Building Nations from Diversity

Building Nations from Diversity: Canadian and American Experience Compared

GARTH STEVENSON
Copyright Date: 2014
https://www.jstor.org/stable/j.ctt6wpxfh
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  • Book Info
    Building Nations from Diversity
    Book Description:

    Building Nations from Diversity explores the question of whether the Canadian "mosaic" has differed from the American "melting pot" and provides an informative comparison of both countries' historical and present-day similarities and differences. Garth Stevenson examines the origins of Canada and the United States and their past experiences with incorporating selected immigrant groups, particularly Irish, Chinese, and Jews. Establishing the foundational ways in which they placed new groups within their societies, Stevenson then outlines how the US and Canadian systems developed immigration policy and handled difference, detailing their treatment of "enemy aliens" during both world wars, their experience with minority languages, and recent Islamophobia. He also studies the introduction of multiculturalism into the lexicon and policy of the two countries and presents a nuanced analysis of how its meaning is understood differently on opposite sides of the border. An accessible and illuminating work, Building Nations from Diversity highlights the substantial differences between the US and Canada but ultimately concludes that they are more similar than most realize and are probably becoming more alike.

    eISBN: 978-0-7735-8320-7
    Subjects: Political Science

Table of Contents

  1. Front Matter
    (pp. i-vi)
  2. Table of Contents
    (pp. vii-viii)
  3. Acknowledgments
    (pp. ix-2)
    Garth Stevenson
  4. 1 Introduction
    (pp. 3-15)

    Canada and the United States are often said to have more in common with one another than any two countries in the modern world. Whether or not this is true, comparisons between the two countries are a staple commodity of everyday conversation, media discourse, political rhetoric, and scholarly analysis, at least in Canada. (The fact that Americans are less preoccupied with Canada than Canadians are with the United States seems to offend some Canadians, while others take delight in ridiculing American ignorance about Canada, but the disproportion in size and influence between the two countries makes it inevitable.) There is,...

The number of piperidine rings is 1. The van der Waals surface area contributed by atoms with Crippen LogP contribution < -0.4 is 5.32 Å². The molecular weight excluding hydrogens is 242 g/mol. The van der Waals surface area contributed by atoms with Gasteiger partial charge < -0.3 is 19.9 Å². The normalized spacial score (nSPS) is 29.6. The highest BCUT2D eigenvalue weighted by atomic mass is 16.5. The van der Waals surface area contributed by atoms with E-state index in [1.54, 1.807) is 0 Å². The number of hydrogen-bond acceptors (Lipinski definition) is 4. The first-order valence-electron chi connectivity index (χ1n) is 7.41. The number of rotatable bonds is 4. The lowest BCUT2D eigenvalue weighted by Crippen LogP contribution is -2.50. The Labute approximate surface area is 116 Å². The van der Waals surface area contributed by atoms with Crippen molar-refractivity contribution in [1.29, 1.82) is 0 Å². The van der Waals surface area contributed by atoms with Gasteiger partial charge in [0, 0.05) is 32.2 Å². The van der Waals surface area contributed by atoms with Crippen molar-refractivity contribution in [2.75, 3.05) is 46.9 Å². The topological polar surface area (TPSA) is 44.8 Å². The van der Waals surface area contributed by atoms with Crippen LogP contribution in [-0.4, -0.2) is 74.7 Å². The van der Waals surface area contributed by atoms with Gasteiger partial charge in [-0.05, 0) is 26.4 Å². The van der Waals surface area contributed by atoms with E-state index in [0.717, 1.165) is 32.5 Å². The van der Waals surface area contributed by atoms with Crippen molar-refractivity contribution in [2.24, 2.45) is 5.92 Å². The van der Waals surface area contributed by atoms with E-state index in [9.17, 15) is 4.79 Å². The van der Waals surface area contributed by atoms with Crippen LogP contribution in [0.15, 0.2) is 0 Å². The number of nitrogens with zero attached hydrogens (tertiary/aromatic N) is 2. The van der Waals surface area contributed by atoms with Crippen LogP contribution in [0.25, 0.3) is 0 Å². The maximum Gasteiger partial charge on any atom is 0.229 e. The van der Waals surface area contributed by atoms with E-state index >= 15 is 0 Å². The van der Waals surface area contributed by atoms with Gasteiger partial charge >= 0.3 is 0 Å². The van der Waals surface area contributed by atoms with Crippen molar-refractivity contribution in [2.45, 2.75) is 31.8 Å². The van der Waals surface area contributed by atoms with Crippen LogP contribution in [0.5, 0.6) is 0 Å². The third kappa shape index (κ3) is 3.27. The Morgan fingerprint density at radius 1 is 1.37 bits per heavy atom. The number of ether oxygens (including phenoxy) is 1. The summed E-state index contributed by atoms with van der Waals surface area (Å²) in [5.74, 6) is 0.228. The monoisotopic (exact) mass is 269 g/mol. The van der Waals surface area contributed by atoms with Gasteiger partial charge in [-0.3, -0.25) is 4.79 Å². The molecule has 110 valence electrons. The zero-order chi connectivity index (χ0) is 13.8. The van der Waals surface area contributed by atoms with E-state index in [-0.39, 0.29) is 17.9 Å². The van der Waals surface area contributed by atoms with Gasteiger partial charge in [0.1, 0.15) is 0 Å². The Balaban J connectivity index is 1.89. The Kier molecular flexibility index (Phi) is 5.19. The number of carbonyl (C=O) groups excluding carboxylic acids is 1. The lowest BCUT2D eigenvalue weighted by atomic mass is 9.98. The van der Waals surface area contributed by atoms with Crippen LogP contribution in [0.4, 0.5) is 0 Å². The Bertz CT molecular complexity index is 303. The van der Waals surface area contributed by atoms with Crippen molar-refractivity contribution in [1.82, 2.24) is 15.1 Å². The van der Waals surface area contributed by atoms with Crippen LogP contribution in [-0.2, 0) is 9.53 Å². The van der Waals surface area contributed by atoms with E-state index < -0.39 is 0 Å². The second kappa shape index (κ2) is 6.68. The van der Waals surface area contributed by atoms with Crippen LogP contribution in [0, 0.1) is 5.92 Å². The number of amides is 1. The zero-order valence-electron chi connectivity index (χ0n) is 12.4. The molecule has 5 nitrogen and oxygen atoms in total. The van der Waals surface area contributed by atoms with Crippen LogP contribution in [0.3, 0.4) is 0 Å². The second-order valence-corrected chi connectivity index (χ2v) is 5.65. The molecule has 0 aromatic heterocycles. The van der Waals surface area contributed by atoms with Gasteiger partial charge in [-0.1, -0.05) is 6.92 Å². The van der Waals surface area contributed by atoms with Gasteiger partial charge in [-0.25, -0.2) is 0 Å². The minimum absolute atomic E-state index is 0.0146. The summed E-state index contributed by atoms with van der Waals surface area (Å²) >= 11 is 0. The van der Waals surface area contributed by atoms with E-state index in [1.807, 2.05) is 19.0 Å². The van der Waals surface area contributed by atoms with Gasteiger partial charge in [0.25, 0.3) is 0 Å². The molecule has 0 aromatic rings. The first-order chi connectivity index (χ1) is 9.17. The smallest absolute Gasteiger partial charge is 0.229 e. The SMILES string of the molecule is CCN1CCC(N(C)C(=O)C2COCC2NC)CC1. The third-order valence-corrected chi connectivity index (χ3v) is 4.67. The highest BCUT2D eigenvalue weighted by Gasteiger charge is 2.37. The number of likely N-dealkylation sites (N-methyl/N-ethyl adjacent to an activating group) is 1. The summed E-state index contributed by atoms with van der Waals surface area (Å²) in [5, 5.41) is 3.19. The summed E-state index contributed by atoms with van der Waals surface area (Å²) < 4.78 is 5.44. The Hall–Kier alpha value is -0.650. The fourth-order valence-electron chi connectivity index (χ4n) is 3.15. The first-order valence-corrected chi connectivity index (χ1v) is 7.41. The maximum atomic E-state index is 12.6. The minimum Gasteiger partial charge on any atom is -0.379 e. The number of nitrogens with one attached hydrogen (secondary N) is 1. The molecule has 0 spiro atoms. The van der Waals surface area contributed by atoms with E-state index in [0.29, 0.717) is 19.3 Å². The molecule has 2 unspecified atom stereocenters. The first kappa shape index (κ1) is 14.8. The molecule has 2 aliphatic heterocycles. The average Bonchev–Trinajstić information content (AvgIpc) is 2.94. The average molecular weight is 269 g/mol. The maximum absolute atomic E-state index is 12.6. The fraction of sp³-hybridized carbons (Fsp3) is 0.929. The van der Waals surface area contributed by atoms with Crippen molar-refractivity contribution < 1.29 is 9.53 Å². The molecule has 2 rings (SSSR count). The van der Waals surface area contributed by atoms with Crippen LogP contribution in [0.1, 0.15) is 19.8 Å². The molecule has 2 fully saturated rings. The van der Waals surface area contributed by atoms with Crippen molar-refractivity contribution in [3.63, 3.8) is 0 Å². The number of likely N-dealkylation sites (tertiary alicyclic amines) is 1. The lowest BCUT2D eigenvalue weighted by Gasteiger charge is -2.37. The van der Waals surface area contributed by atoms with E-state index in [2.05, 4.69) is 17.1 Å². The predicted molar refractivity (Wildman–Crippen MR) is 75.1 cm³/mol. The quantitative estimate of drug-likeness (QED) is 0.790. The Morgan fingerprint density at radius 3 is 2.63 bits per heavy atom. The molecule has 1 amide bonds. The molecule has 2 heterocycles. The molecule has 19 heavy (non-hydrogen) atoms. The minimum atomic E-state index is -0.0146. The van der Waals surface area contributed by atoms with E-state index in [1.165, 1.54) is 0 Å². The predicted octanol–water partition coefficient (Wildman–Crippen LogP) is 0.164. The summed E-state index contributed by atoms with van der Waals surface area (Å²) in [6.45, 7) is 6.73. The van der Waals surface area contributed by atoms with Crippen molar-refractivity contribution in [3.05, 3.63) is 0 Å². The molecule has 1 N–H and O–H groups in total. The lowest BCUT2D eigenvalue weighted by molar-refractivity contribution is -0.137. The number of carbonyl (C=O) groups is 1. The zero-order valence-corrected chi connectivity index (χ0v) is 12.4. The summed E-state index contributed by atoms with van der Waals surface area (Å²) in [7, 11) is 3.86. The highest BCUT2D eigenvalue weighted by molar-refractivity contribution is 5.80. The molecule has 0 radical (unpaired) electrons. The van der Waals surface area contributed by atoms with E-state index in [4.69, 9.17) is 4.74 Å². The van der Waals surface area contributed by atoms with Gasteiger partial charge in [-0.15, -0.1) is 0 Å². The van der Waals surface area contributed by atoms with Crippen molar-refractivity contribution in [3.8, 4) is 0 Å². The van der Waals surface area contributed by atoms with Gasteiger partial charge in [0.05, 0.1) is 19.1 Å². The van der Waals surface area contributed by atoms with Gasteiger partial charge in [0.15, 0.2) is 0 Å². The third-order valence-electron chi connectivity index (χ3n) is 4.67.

5. 2 Setting the Patterns
    (pp. 16-41)

    Canada and the United States are both products of the exploration and settlement of the North American continent by peoples from northwestern Europe, a process that began about 1600. European explorers had visited the eastern shores of the continent before that date, and the cod fisheries of the Grand Banks had attracted many Europeans from about 1500 onwards. Several centuries before that date, the Vikings had settled for a while on the island of Newfoundland and possibly at other locations. Jacques Cartier had formally claimed a portion of the continent for the king of France in 1534. However, permanent settlement...

  6. 3 The Irish
    (pp. 42-69)

    The English conquest and colonization of Ireland, a lengthy process that was finally completed during the so-called Glorious Revolution, was the prelude to, or perhaps the dress rehearsal for, their subsequent conquest and colonization of North America. It had begun in the twelfth century when England was ruled by the Norman-French Plantagenet dynasty. Somewhat ironically, Pope Adrian IV (who happened to be the only Englishman ever to sit on the throne of St Peter) had given his blessing to the project in 1155, and some semblance of Norman-English authority and control was established in Ireland by the end of the...

  7. 4 The Chinese
    (pp. 70-94)

    The Chinese were the first non-European ethnic group to come to North America in large numbers as voluntary immigrants. However, they encountered societies that were already divided racially between Aboriginal peoples and settlers and, particularly in the United States, between settlers of European ancestry and the descendants of African slaves. These existing social and ethnic differences influenced the ways in which the host societies responded to the Chinese and also the response of the Chinese themselves to their new environment. Although they represented one of the world’s oldest and most highly developed civilizations, the Chinese were looked down upon in...

  8. 5 The Jews
    (pp. 95-122)